DEA agents told the City Council there have been busts in El Paso County and Colorado Springs, but they did not share details.
In April, the DEA announced a regional operation that resulted in 40 arrests and raids of 30 homes. Last week, the state Attorney General's Office denied The Gazette's request for the names of arrestees and the addresses of homes raided, saying the cases were under investigation and a court order signed April 7 prohibited the release of information.
One bust during the raid occurred at 17585 Spur Ranch Road in Peyton.
DEA agents were seen surrounding the home April 15, and neighbor Del Crawford said law enforcement officers spent the night removing items from the home. It now sits vacant.
Two weeks earlier, the residents remodeled one of two metal barns on the property, Crawford said. The previous owners used the barns to house horses and run a mechanics shop; they had a dog grooming business in their basement, she said.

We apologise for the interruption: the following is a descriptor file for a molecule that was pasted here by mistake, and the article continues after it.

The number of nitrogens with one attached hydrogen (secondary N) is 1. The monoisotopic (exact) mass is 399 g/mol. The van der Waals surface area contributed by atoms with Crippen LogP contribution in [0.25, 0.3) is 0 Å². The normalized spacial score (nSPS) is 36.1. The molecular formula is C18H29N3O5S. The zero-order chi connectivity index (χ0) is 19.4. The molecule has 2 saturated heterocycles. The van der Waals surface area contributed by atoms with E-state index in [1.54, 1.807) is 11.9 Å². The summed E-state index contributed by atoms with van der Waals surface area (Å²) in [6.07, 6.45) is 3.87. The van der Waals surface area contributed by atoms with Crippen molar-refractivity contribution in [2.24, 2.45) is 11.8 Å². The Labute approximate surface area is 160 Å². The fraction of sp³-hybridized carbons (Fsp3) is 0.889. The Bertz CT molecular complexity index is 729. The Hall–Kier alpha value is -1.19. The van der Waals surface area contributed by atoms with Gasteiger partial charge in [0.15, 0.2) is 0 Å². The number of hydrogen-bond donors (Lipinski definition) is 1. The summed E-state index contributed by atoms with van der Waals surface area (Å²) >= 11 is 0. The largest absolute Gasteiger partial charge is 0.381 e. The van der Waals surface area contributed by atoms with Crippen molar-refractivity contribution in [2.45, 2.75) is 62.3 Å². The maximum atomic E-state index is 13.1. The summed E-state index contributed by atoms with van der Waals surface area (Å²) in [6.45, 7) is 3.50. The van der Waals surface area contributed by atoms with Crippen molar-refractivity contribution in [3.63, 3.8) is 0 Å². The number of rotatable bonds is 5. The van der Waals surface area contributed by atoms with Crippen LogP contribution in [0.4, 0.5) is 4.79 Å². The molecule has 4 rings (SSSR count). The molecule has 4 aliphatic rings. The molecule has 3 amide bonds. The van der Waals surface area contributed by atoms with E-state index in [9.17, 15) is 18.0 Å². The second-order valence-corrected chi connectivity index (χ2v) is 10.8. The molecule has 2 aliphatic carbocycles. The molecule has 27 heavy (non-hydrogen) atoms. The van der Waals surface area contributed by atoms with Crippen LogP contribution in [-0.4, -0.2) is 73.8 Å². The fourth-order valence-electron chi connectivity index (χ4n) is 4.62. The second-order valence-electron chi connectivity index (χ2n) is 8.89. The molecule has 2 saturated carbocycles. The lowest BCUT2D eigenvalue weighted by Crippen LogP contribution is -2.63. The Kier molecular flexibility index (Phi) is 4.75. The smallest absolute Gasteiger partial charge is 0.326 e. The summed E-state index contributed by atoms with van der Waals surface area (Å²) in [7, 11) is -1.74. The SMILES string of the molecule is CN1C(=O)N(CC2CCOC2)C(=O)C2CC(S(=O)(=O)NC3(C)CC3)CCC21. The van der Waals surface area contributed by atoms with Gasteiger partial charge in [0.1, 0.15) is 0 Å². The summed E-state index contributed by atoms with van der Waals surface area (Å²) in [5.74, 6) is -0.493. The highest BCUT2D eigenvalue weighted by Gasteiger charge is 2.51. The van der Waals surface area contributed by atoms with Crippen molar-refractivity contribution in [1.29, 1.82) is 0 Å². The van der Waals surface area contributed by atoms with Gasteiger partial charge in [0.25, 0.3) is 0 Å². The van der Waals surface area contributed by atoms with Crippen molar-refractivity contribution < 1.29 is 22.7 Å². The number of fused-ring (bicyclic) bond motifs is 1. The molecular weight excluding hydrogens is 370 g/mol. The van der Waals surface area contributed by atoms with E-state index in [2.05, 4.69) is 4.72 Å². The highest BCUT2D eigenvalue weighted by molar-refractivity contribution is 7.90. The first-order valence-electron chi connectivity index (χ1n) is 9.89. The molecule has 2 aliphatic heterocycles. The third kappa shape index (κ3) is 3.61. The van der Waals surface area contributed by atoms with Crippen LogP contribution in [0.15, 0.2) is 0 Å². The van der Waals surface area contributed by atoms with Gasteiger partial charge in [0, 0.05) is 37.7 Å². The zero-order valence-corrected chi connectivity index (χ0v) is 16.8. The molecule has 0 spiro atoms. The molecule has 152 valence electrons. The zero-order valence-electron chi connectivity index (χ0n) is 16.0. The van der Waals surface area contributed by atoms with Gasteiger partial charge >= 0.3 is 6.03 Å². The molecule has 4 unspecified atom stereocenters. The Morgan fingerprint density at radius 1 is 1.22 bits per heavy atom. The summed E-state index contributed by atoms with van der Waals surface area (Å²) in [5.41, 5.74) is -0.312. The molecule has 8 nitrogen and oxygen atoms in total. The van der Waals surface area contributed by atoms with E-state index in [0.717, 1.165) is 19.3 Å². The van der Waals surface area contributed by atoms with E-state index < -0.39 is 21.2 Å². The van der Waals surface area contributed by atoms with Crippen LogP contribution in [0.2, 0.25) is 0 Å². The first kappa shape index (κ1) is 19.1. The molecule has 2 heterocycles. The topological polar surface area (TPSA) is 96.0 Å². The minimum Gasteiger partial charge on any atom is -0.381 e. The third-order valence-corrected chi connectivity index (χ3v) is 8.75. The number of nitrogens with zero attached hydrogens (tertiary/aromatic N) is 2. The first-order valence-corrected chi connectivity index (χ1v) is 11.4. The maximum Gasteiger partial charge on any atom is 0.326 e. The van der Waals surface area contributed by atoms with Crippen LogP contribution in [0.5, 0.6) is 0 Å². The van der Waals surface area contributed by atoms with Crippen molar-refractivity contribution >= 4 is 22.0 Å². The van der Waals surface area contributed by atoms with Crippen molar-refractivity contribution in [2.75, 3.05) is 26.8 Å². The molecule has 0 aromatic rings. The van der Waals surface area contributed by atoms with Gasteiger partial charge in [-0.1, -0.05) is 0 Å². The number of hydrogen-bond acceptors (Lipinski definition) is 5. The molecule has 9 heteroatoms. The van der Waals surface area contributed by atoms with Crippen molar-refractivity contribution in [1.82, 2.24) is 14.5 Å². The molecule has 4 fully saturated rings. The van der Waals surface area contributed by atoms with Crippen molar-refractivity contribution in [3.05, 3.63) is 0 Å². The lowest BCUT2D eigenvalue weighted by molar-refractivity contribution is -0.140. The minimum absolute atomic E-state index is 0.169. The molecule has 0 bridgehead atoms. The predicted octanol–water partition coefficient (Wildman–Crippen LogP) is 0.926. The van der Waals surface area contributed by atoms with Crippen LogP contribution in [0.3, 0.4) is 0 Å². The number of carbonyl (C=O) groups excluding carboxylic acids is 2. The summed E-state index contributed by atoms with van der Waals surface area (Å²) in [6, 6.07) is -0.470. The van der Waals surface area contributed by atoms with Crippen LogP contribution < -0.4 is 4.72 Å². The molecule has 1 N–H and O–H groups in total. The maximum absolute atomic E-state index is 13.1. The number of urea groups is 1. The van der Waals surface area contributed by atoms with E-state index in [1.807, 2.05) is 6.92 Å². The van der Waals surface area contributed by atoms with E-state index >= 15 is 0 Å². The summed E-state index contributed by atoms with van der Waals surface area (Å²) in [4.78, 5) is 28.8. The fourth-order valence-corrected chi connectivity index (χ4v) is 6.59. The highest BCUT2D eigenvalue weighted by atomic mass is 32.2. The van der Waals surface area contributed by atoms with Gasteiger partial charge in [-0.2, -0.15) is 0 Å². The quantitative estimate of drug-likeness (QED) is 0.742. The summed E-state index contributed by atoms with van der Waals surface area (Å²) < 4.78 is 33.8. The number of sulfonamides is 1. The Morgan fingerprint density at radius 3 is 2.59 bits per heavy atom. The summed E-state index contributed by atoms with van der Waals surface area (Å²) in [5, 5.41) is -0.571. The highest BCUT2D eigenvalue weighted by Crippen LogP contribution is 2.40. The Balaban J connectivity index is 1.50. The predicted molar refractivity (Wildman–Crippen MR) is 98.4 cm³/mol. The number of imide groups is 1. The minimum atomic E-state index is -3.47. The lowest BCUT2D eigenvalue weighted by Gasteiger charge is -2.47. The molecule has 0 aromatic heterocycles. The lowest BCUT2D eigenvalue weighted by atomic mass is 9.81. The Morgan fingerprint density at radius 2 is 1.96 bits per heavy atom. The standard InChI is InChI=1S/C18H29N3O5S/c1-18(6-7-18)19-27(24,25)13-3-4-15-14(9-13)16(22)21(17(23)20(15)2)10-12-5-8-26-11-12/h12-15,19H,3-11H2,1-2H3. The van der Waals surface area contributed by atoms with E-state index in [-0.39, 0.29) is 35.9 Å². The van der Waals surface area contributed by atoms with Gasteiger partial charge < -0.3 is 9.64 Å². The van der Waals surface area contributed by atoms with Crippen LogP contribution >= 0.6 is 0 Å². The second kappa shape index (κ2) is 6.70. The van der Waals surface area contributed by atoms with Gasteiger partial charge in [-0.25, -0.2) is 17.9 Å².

Crawford said she never got the names of the people living there - two men, a woman and three children - but the mother once told her she was Vietnamese. According to property records, the home is owned by David Nguyen, who has a Washington address. Nguyen purchased the home in August.
The residents "were not particularly friendly people," Crawford said, but she never suspected them to be involved in illegal activities.
She didn't smell marijuana and "there was never even any cars parked out in front of the house," Crawford said.
"I knew nothing about their activities there, but I found out later they had told several of the neighbors that they had bought the house to grow marijuana," Crawford said.
Without giving addresses, DEA agents showed City Council photos of other home grows busted in the city, some occurring in January.